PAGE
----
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Education Does Matter

Citizen Tom:

CHOOSING THE FIELD OF BATTLE received the kindness of a link at this post. The author tends to come across as ambivalent and noncommital. He is not. I seriously doubt any blogger is either ambivalent and noncommital in his heart, and this one is an Atheist who use to be a Christian. Nevertheless, he only sort of favors school choice, and not for religious reasons.

What I think the author of “Education Does Matter” misses is the motivational aspects of belief. In the comments the author offers this observation.

“That point you make about parents caring about the education their kids receive is a very important one. Quality parenting on that front seems to be a decisive indicator on whether a child will learn at all, let alone in what surrounding.”

To accomplish anything in this world, we must have the tools we need, and a good education provides those tools. Parents pass on their beliefs to their children, and those too are tools, tools of a higher sort. In addition to instructing us in how to do things, a good education tells us what we should try to accomplish and why. Those are the tools provided by a good religious education, and that is why no education is complete without religious instruction.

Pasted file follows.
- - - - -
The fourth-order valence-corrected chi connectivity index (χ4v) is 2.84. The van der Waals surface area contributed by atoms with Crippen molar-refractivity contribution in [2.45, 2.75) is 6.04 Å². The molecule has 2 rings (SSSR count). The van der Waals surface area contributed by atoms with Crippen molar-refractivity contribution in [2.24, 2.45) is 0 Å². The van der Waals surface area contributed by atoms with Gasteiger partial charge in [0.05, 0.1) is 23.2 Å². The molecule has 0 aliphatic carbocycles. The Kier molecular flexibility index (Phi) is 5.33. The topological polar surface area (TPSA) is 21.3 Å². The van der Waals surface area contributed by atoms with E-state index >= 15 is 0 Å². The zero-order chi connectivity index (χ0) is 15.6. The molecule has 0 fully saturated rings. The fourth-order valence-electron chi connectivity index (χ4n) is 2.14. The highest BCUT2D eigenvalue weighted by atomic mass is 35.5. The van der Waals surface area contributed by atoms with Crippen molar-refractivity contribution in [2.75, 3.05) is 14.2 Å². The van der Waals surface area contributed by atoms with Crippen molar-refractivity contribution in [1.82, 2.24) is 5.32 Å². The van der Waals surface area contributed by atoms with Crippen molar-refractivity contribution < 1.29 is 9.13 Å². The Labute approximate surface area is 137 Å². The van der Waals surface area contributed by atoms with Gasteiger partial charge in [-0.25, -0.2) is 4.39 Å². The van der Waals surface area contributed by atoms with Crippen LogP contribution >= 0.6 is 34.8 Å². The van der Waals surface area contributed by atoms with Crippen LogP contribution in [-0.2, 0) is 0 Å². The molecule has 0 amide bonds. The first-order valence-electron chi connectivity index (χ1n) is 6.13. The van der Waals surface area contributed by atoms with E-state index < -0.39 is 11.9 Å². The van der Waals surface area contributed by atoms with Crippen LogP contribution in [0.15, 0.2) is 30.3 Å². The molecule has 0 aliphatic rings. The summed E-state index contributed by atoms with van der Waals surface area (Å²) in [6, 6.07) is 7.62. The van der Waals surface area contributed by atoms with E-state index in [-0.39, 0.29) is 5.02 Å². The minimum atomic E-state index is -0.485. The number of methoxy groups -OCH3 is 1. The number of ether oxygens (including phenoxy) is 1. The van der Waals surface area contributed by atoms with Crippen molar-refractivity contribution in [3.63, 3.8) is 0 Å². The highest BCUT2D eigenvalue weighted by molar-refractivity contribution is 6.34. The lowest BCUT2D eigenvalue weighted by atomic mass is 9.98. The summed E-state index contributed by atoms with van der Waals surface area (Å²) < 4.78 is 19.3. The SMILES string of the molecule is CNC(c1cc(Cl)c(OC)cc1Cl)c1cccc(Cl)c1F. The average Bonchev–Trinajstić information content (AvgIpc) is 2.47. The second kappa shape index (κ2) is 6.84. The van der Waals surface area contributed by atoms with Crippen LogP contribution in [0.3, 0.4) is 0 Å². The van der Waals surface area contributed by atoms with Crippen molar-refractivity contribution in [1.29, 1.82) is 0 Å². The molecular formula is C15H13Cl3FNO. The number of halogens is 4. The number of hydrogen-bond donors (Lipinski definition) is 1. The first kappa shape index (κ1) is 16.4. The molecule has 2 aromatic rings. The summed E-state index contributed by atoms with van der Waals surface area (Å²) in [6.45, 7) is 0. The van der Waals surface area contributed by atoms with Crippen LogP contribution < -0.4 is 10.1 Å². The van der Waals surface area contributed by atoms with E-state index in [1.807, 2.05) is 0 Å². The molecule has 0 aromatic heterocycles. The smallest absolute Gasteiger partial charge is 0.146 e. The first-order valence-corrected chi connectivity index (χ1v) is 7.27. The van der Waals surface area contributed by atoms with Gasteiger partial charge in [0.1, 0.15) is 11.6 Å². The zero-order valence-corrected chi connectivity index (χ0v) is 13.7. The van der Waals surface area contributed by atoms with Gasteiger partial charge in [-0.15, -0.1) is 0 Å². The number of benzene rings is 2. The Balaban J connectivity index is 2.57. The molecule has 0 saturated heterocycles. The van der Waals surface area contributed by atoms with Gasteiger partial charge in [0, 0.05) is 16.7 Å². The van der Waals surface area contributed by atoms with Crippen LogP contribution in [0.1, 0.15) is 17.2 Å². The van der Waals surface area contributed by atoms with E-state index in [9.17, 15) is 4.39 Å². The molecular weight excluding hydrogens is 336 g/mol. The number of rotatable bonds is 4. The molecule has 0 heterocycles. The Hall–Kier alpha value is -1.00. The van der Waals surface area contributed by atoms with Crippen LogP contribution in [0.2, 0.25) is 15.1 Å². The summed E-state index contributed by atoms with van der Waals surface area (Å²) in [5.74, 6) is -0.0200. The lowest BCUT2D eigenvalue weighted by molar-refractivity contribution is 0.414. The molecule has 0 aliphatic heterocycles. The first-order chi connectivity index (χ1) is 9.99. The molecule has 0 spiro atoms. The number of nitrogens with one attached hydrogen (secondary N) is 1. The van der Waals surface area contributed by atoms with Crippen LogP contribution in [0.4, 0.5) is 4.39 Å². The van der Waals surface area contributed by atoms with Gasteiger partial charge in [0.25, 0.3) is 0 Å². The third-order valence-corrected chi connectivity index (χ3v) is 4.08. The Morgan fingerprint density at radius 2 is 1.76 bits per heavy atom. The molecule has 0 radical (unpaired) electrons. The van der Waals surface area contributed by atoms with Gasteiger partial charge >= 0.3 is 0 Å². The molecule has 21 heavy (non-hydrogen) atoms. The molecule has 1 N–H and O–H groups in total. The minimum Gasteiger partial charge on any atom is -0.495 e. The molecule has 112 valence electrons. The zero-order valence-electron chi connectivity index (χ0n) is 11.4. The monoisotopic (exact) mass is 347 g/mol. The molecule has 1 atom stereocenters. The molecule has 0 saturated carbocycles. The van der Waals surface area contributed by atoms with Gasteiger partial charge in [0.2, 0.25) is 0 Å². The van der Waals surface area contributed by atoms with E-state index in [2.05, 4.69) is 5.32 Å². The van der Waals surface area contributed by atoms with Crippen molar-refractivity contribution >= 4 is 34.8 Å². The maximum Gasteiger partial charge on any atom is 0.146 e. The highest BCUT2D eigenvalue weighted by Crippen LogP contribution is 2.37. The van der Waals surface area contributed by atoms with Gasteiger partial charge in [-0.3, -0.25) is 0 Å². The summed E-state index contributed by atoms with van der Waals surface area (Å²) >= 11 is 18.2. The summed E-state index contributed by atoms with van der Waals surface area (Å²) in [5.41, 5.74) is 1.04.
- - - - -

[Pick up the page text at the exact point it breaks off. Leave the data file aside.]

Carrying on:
Originally posted on Amusing Nonsense:

As I am watching David Barton’s “American Heritage Series” in preparation for a series of articles about them, I am faced with an idea that there is at least a movement to advocate for changes to how education is administered here in the United States. One such argument involves increasing the capacity for families to choose homeschooling. One example of such a view can be found here, written by Citizen Tom. His broader point also contains an assertion that, “For the sake of our children, we must fight for school choice.”

Interestingly enough, I do agree that school choice should be something available to parents, but definitely not for the same reasons Citizen Tom has listed in his linked post. Furthermore, I don’t think that homeschooling should be the primary focus (although admittedly this was not a major point of Mr. Tom’s post, either). Public schools are not doing…